Even with the legacy of Three Mile Island (TMI) (1979) in the United States, and Chernobyl (1986) in Ukraine, the nuclearity of disaster was not entirely legible. The nuclearity of the TMI accident was intensely contested. The reactor core melted, but there were only low levels of radiation released into the environment. The Chernobyl disaster released tremendous amounts of radioactivity, but it was viewed as the failure of a system unlike any American nuclear reactor. In contrast, the nuclearity of the Fukushima disaster was placed squarely and unambiguously into the minds of Americans. The disaster involved not only reactors of American design, but a type widely used in the U.S., General Electric’s Boiling Water Reactor (BWR). Moreover, the disaster made clear that it was possible for all systems to fail. Suddenly, the perceived potential for disaster was looming in people’s backyards. With Fukushima, governments, industry and the public could no longer view nuclear power systems as just another type of commodity, or electricity producing technology. The nuclearity of disaster abruptly went from being nearly imperceptible to off the scale.
Macfarlane directly addressed the world’s responses to Fukushima and nuclear disaster’s new measure of nuclearity. According to Macfarlane, international governance agencies to include the World Association of Nuclear Operators (WANO), the European Union (EU), and the International Atomic Energy Agency (IAEA) all engaged with technical assistance and resources. Macfarlane emphasized that the U.S. NRC also immediately activated its emergency operations center even though it has oversight of only U.S. reactors. Once the immediate consequences of the disaster stabilized, the Japanese and the international nuclear communities assessed lessons learned and most performed reactor inspections and stress tests. The disaster also prompted nuclear regulators to implement changes to their systems that included staging of emergency equipment, implementation of methods to measure spent fuel pool cooling water levels and risk assessments of natural hazards. Macfarlane related that Japan shut down all of its nuclear reactors and at least one of its own accident analyses blamed “organizational interests [that were] put ahead of public safety.” Subsequently, the Japanese government established a new regulator, the Nuclear Regulation Authority (NRA) that, unlike its predecessor, has its regulatory functions decoupled from that of nuclear power advocacy. It was hoped that this change would increase regulatory transparency and help to restore public trust. Macfarlane also presented candid findings, from the NRC itself, where she said that they had never considered simultaneous, multiple reactor failures nor natural disasters that went beyond the design basis of the nuclear systems. These assessments and responses show the contrast in levels of disaster nuclearity prior to and post Fukushima.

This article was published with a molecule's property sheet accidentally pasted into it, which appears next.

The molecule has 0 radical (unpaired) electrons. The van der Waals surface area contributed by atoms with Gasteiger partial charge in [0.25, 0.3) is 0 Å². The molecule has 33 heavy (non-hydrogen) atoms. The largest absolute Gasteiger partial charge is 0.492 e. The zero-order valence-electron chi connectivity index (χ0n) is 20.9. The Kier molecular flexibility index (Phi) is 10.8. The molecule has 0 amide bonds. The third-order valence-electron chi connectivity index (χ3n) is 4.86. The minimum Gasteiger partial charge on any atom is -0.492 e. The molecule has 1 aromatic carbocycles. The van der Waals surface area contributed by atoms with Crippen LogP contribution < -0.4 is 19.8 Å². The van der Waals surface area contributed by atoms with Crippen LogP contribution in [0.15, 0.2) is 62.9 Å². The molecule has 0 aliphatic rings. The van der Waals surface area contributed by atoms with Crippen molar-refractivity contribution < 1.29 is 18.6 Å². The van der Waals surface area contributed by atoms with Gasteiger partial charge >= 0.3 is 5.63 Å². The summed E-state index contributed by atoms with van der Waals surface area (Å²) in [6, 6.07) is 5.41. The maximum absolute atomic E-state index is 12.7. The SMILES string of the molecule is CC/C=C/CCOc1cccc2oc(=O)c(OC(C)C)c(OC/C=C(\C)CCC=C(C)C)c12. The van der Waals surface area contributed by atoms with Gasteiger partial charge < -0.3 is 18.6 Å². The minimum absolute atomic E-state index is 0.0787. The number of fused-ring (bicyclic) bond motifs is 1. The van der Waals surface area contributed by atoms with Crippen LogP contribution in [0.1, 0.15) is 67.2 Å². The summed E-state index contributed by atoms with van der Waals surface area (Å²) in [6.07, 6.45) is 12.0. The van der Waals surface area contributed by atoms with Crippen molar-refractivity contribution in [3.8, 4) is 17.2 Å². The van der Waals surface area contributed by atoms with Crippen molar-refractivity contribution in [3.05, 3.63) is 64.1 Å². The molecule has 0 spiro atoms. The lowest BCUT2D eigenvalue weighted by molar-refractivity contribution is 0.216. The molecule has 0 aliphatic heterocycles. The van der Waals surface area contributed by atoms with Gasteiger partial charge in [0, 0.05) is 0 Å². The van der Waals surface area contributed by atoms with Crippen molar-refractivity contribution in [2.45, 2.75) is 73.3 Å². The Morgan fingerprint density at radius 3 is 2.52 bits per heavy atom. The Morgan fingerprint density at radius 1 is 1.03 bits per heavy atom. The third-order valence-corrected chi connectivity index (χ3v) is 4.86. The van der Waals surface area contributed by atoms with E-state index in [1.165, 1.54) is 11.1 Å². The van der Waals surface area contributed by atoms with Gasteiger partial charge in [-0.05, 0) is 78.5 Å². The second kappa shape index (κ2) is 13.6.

Macfarlane not only made evident the changes in the nuclearity of disaster, but she also presented indications that its nuclearity remains contestable. In March 2014 the 76 contracting parties (CP) to the Convention on Nuclear Safety (CNS) held their 6th Review meeting (33 of the CPs have nuclear power plants). Sixty-nine of the CPs participated with three of the seven, who did not attend, known to have “nuclear ambitions.” Furthermore, according to Macfarlane, eleven of the CPs did not submit national reports on the safety of their nuclear programs. Macfarlane made it clear that this lack of participation was of major concern for the international nuclear safety regime and further emphasized that no international body sets nuclear safety standards for all countries. This relative indifference to the advancement of nuclear safety and the lack of global standards are clear markers that nations can see disaster nuclearity quite differently.
As the SIREN keynote speaker, Macfarlane introduced the substantial difficulties of global nuclear regulation and the extremely complex problems of practical international collaboration and response to nuclear emergencies. Furthermore, Macfarlane raised awareness that among the international community the seemingly self-evident concept of nuclear disaster is far from universally understood. Perhaps future seminars in the SIREN series can contribute to the nuclearity of disaster conversation.
Hecht, Gabrielle. “An Elemental Force: Uranium Production in Africa, and What It Means to Be Nuclear.” Bulletin of the Atomic Scientists 68, no. 2 (2012): 22-33.
Macfarlane, Allison. “Nuclear Impacts: Uranium, Waste and Nuclearity.” Social Epistemology Review and Reply Collective 1, no. 5 (2012): 1-2.
Macfarlane, Allison. “International Response to Nuclear Emergencies: The Case of Fukushima.” Seminar on Interdisciplinary Research and Education in Nuclear Emergency Response (SIREN): Virginia Polytechnic Institute and State University, (2015). Presentation.